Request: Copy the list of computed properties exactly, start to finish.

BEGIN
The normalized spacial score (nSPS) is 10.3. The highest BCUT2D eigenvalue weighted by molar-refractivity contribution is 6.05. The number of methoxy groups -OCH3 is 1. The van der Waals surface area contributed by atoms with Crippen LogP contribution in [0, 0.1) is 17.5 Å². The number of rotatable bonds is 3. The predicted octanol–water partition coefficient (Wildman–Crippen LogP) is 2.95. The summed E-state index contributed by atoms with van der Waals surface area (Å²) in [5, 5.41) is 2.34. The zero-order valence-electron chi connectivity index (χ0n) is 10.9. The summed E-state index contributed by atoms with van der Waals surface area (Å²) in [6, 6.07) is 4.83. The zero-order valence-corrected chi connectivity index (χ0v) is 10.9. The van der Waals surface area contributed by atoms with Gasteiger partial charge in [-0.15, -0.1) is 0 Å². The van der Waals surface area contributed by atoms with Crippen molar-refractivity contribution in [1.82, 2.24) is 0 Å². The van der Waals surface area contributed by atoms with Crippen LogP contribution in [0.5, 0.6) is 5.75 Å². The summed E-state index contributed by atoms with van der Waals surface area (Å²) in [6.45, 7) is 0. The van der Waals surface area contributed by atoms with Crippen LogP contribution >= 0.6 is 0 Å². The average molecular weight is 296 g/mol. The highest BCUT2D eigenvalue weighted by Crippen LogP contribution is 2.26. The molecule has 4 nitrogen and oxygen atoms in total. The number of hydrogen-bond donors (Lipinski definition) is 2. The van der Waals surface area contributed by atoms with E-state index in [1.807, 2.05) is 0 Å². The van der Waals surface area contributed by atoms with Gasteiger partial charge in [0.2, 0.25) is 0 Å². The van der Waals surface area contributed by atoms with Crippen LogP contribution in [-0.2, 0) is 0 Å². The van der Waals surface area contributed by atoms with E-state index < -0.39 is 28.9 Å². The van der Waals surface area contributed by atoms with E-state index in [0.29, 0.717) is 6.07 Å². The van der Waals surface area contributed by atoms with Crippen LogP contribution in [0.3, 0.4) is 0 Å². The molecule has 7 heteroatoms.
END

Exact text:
The normalized spacial score (nSPS) is 10.3. The highest BCUT2D eigenvalue weighted by molar-refractivity contribution is 6.05. The number of methoxy groups -OCH3 is 1. The van der Waals surface area contributed by atoms with Crippen LogP contribution in [0, 0.1) is 17.5 Å². The number of rotatable bonds is 3. The predicted octanol–water partition coefficient (Wildman–Crippen LogP) is 2.95. The summed E-state index contributed by atoms with van der Waals surface area (Å²) in [5, 5.41) is 2.34. The zero-order valence-electron chi connectivity index (χ0n) is 10.9. The summed E-state index contributed by atoms with van der Waals surface area (Å²) in [6, 6.07) is 4.83. The zero-order valence-corrected chi connectivity index (χ0v) is 10.9. The van der Waals surface area contributed by atoms with Gasteiger partial charge in [-0.15, -0.1) is 0 Å². The van der Waals surface area contributed by atoms with Crippen molar-refractivity contribution in [1.82, 2.24) is 0 Å². The van der Waals surface area contributed by atoms with Crippen LogP contribution in [0.5, 0.6) is 5.75 Å². The summed E-state index contributed by atoms with van der Waals surface area (Å²) in [6.45, 7) is 0. The van der Waals surface area contributed by atoms with Crippen LogP contribution >= 0.6 is 0 Å². The average molecular weight is 296 g/mol. The highest BCUT2D eigenvalue weighted by Crippen LogP contribution is 2.26. The molecule has 4 nitrogen and oxygen atoms in total. The number of hydrogen-bond donors (Lipinski definition) is 2. The van der Waals surface area contributed by atoms with E-state index in [1.807, 2.05) is 0 Å². The van der Waals surface area contributed by atoms with Gasteiger partial charge in [0.2, 0.25) is 0 Å². The van der Waals surface area contributed by atoms with Crippen LogP contribution in [-0.2, 0) is 0 Å². The van der Waals surface area contributed by atoms with E-state index < -0.39 is 28.9 Å². The van der Waals surface area contributed by atoms with E-state index in [0.29, 0.717) is 6.07 Å². The van der Waals surface area contributed by atoms with Crippen LogP contribution in [0.3, 0.4) is 0 Å². The molecule has 7 heteroatoms.